Concluding remarks about vectors75

Cell-mediated gene therapy76

Fibroblasts77

Skeletal muscle cells78

Vascular smooth muscle cells78

Keratinocytes78

Hepatocytes79

Lymphocytes79

Regulating protein delivery by genetically encoded lymphocytes79

Implantation of microencapulated genetically modified cells79

Stem cell gene therapy80

Therapeutic applications for hematopoietic stem cell gene transfer81

Improving delivery of genes to stem cells81

Lentiviral vectors for gene transfer to marrow stem cells81

Use of mesenchymal stem cells for gene therapy81

Microporation for transfection of MSCs81

In utero gene therapy using stem cells82

Gene delivery to stem cells by artificial chromosome expression82

Linker based sperm-mediated gene transfer technology82

Combination of gene therapy with therapeutic cloning83

Expansion of transduced HSCs in vivo83

The future of hematopoietic stem cell gene therapy83

Routes of administration for gene therapy83

Direct injection of naked DNA84

Intramuscular injection84

Intravenous DNA injection85

Intraarterial delivery85

Companies with gene delivery devices/ technologies85

Targeted gene therapy86

Targeted integration87

Bacteriophage integrase system for site-specific gene delivery87

Controlled-release delivery of DNA87

Controlled gene therapy88

Controlled delivery of genetic material88

Controlled induction of gene expression88

Drug-inducible systems for control of gene expression89

Timed activation of gene therapy by a circuit based on signaling network89

Small molecules for post-transcriptional regulation of gene expression90

Engineered zinc finger DNA binding proteins for gene correction90

Light Activated Gene Therapy90

Spatial control of gene expression via local hyperthermia91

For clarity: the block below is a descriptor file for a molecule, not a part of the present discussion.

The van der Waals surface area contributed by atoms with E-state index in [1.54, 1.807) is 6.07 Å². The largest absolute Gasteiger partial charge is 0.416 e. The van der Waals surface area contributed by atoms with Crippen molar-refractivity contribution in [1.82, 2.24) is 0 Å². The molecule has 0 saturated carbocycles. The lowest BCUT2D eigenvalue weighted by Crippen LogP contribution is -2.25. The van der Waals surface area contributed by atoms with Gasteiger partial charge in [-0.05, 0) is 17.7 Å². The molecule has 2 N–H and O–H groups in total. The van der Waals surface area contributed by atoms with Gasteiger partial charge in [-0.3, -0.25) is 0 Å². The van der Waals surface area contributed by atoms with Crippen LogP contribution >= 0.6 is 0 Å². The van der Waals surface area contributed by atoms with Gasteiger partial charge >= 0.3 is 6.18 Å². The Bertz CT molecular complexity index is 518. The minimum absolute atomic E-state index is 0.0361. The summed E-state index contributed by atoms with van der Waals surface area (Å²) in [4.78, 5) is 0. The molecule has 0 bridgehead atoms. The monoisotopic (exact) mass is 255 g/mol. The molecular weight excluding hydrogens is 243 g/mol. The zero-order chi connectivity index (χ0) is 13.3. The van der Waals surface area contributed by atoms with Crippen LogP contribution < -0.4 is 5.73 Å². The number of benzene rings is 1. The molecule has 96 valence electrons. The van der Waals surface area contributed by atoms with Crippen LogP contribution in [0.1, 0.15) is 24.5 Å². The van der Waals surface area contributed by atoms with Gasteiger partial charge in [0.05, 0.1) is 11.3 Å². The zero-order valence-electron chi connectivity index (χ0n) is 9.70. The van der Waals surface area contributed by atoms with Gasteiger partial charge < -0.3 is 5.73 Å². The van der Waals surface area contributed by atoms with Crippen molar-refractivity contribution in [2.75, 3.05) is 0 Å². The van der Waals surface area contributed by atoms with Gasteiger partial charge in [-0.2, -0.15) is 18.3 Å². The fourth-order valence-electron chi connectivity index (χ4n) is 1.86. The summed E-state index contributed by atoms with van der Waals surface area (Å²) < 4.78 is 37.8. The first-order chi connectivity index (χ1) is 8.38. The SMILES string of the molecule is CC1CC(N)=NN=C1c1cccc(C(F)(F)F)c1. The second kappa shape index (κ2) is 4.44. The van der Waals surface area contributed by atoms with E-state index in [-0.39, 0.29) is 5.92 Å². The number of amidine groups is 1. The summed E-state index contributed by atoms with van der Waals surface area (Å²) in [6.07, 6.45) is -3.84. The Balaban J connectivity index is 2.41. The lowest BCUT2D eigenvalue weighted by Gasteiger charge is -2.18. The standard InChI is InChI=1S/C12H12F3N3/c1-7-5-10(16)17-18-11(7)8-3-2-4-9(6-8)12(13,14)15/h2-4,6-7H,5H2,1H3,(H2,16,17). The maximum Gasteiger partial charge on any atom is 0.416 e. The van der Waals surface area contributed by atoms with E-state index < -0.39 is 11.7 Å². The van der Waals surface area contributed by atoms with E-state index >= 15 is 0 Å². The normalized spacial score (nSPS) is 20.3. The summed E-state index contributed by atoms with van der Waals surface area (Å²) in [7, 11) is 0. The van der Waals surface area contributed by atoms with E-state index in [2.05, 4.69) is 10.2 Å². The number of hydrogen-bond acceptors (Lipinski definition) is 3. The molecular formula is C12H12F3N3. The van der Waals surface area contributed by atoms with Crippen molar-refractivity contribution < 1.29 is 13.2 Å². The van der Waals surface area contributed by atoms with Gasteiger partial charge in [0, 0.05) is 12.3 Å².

Companies with regulated /targeted gene therapy91

Gene marking92

Germline gene therapy92

Potential applications of human germline genome modification92

Pros and cons of human germline genome modification93

Role of gene transfer in antibody therapy94

Genetically engineered vaccines95

DNA vaccines95

DNA inoculation technology95

Methods for enhancing the potency of DNA vaccines96

Advantages of DNA vaccines96

Vaccine vectors97

Challenges and limitations of genetically engineered vaccines98

Vaccines based on reverse genetics98

Technologies for gene suppression98

Antisense oligonucleotides99

Transcription factor decoys99

Aptamers100

Ribozymes100

Peptide nucleic acid100

Intracellular delivery of PNAs101

Locked nucleic acid101

Zorro-LNA101

Gene silencing102

Post-transcriptional gene silencing102

Definitions and terminology of RNAi102

RNAi mechanisms102

Inhibition of gene expression by antigene RNA104

RNAi gene therapy105

Application of molecular diagnostic methods in gene therapy105

Use of PCR to study biodistribution of gene therapy vector105

PCR for verification of the transcription of DNA106

In situ PCR for direct quantification of gene transfer into cells106

Detection of retroviruses by reverse transcriptase (RT)-PCR106

Confirmation of viral vector integration106

Monitoring of gene expression107

Monitoring of gene expression by green fluorescent protein107

Monitoring in vivo gene expression by molecular imaging107

Advantages of gene therapy compared with protein therapy107

3.Clinical Applications of Gene Therapy109

Introduction109

Bone and joint disorders109

Bone fractures109

Gene therapy for intervertebral disc degeneration110

Spinal fusion110

Osteogenesis imperfecta111

Rheumatoid arthritis111

Local or systemic treatment112

In vivo or ex vivo gene therapy of RA112

Clinical trials113

Gene therapy for osteoarthritis114

Sports injuries115

Repair of articular cartilage defects115

Regeneration and replacement of bone by gene therapy116

Bacterial infections117

Antisense approach to bacterial infections117

Dentistry117

Tissue engineering in dental implant defects117

Endocrine disorders118

Introduction118

Diabetes mellitus118

Methods of gene therapy of diabetes mellitus118

Viral vector-mediated gene transfer in diabetes119